Suppose we repeat the forward protocol of Fig. 1 in the projective measurement case, but denote the CPTP map by and the final measurement by . Depending on the measurement outcome , we apply an additional CP map to the resulting state . This constitutes a feedback step, and generalizes earlier work which considered only unitary feedback maps Sagawa and Ueda (2008); Morikuni and Tasaki (2011); Sagawa and Ueda (2010). Next we apply another projective measurement , labeled by the outcomes . Thus from Fig. 1 is replaced by , and by . Our generalized feedback control protocol is illustrated in Fig. 4.

Figure 4: The feedback protocol associated with the forward process with an intermediate measurement whose result introduces the conditional CP map .

Given an initial state , the probability of observing outcomes and is , and the joint distribution is . As in the feedback-free case, we can construct the PDF associated with the generalized thermodynamic observable as:


where the notation () is shorthand for (). We now choose , where is an arbitrary, fixed distribution, associated with the (virtual) state . Then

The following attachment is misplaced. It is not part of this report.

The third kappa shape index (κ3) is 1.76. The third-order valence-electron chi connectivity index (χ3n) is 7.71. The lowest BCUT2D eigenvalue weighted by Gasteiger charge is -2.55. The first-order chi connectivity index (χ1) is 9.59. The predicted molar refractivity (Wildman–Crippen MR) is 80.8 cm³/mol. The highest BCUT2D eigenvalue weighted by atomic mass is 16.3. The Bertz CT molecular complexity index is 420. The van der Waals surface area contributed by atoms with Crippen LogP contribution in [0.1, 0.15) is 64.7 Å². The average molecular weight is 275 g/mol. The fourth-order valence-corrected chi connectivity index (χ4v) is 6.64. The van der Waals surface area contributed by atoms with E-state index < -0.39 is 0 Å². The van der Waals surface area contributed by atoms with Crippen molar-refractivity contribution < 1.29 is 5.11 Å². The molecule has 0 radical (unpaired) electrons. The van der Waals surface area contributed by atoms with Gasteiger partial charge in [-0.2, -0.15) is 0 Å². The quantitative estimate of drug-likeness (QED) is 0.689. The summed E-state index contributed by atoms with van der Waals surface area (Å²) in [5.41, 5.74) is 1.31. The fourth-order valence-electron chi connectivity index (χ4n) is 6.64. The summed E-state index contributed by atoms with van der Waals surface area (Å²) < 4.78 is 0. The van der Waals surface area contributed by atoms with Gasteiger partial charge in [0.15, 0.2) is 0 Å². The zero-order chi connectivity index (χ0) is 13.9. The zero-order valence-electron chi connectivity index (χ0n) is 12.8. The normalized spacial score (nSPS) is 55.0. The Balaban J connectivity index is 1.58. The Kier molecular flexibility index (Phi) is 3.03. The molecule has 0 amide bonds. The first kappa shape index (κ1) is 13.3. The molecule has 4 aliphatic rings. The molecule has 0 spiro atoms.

Integrating, we find a generalized integral fluctuation theorem in the presence of feedback:


Generalizing Eqs. (21) and (34), we find (details can be found in G) the moment generating function for the feedback case


We show in H how these results allow us to recover known quantum fluctuation theorems with feedback. Although we have identified with , it is important to note that does not coincide with the reverse process because (unlike in the feedback-free case) there is now no unique association between the initial and final measurement outcome indices: the same pair is connected via different values of the intermediate measurement outcomes.